Saturday Road's way-too-early Top 25 for 2023
It’s late, but it’s still early.
Yes, I know that all the other way-too-early Top 25s are already out. I’m not the first to cross the finish line, er, whatever it means to have the first way-too-early Top 25 ranking out. I’m not 2nd. Heck, I’m not even 3rd, 4th or 5th.
But a great human once said “if you’re not 1st, you’re last.”
Whoops. Wrong quote.
A great human once said, “I’d rather be right than 1st.”
Consider that my way of saying that the way-too-early Top 25 that you’re about to read and totally agree with will be better than all the rest.
As a reminder, this ranking is heavily weighted on what the previous season told us, the returning personnel and the transfer portal. I do NOT rank teams based on strength of schedule, nor am I trying to predict end-of-season rankings. I rank them based on where I think they’d be if they stepped onto the field today with the personnel they return.
Here’s my way-too-early Top 25:
25. Mississippi State
The death of an active head coach is never something that you can be fully prepared for, but MSU set itself up well to avoid a step back in the post-Mike Leach era. Having an up-and-coming assistant like Zach Arnett to turn to will help, as will having a starting quarterback like Will Rogers who has 3 years of experience. MSU’s new identity will be on the defensive side of the ball, where Jett Johnson should again lead one of the SEC’s better units.
This ranking is purely out of respect for Luke Fickell. We know the Badgers are on the heels of their worst 3-year stretch in 2 decades. But Fickell has done a tremendous job bringing in Phil Longo to update the outdated passing game, and with Braelon Allen returning to the backfield, there’s hope that Wisconsin can improve immediately with one of the top 10-15 best coaches in the sport.
Wait, didn’t UCLA just lose Dorian Thompson-Robinson and Zach Charbonnet from a team that lost 3 of its final 4 games? Yes. But didn’t UCLA also just add perhaps one of the most important non-quarterback transfer portal additions this cycle with tailback Carson Steele? Also yes. Chip Kelly went to the MAC to get Collin Schlee as his possible DTR replacement, at least until 5-star true freshman Dante Moore is ready. There’s a roster that can stay afloat in the suddenly deep Pac-12.
It would’ve been interesting to see how high UNC would’ve been ranked had Drake Maye finished the year the way he started it. That didn’t happen, though. Maye is still returning as a top-5 quarterback in America, but there are questions about his surroundings. Offensive coordinator Phil Longo is off to Wisconsin, and top targets Josh Downs and Antoine Green are both gone. But a more experienced defense should take some pressure off Maye.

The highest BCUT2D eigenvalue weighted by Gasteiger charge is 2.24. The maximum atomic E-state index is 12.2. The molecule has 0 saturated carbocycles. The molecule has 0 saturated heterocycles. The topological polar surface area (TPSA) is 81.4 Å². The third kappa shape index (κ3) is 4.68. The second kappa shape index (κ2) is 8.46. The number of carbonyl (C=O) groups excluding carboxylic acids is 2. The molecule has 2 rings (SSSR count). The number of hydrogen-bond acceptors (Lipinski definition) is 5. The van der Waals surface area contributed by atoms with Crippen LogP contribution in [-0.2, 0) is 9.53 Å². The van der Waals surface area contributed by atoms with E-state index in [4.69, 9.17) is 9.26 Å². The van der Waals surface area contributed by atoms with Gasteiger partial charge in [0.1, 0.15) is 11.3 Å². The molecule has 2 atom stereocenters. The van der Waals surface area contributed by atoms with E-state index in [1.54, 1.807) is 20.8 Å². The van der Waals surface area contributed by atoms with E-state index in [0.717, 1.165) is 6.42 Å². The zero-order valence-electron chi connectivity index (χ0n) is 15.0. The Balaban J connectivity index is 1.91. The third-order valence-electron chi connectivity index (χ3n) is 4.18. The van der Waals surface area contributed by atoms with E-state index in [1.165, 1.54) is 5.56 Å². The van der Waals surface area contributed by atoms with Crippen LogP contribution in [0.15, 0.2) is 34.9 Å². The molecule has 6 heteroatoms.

21. South Carolina
Returning Spencer Rattler and Juice Wells is monumental. The Gamecocks were one of the 10-15 best teams in America in their final 3 games. Shane Beamer’s program suffered some key portal losses with Jaheim Bell, MarShawn Lloyd and Jordan Burch, and it has to improve defending the run. But you know Beamer will get the most from his special teams units, and as long as he continues to actively recruit the portal, there’s plenty of reason to suggest the team we saw down the stretch will show up in 2023.
20. Texas Tech
There’s a legitimate Big 12 contender in Lubbock. A defense loaded with super seniors and 9 returning offensive starters are running it back for Joey McGuire’s squad. They looked like a different team down the stretch with former Oregon quarterback Tyler Shough as the starter. The Red Raiders have a chance to build on their best season of the post-Mike Leach era.
19. Kansas State
The Big 12 champs lost their heart and soul in Deuce Vaughn, but don’t sleep on Chris Klieman’s squad. Will Howard got some meaningful reps for an injured Adrian Martinez, and the Wildcats return 8 offensive starters. There’s enough proven depth in the trenches to think Kansas State can defend its Big 12 title.
Willie Fritz gave us one of the best stories of the year in college football. A historic 10-win improvement included a stunning late comeback against USC in the Cotton Bowl. Now the question is what the encore looks like. Michael Pratt is returning with an experienced offensive line, though replacing top tailback Tyjae Spears will determine if Tulane can deliver another top-20 offense and double-digit wins.
I truly believe that a healthy Quinn Ewers will be one of the biggest storylines of college football as Arch Manning waits his turn. I’m not sure Ewers was himself post-Alabama injury. Obviously we need to see Texas replace Bijan Robinson, but Steve Sarkisian has 9 returning starters to work with on offense. And defensively, Texas had its best season since 2017. Coming off a year in which all 5 losses were by 1 score, a pressure-packed year awaits in Austin.
16. Oregon State
Is there a more underrated coach in America than Jonathan Smith? You could argue that Smith is the best hire from the post-2017 cycle after leading the Beavers to their best season in 2 decades. He now returns almost that entire offensive line — which led one of the nation’s more consistent rushing attacks — to block for incoming transfer DJ Uiagalelei. Go figure that the former 5-star quarterback is the biggest question mark for an Oregon State team trying to win double-digit games in consecutive seasons for the first time in program history.
Why not more respect for the defending national runners-up, you ask? Well, we know that Max Duggan, Quentin Johnston, Kendre Miller and Tre’Vius Hodges-Tomlinson are all gone. We don’t know how sustainable Sonny Dykes’ Year 1 success will be at a place that exceeded 7 wins for the first time in 5 years. But the Horned Frogs are loading up in the transfer portal, which should keep them in Big 12 contention.
So let’s recap Clemson’s 2022 season. Against the 4 teams that finished in the AP Top 25, it went 1-3 with an average scoring margin of -11. Yuck. You can’t blame that all on DJ Uiagalelei. Cade Klubnik has sky-high expectations, but the bigger question might be on defense, where Myles Murphy and Bryan Bresee will leave a couple of massive holes on the line. The Tigers get the benefit of the doubt for posting 12 consecutive seasons of double-digit wins, but this thing isn’t trending in the right direction.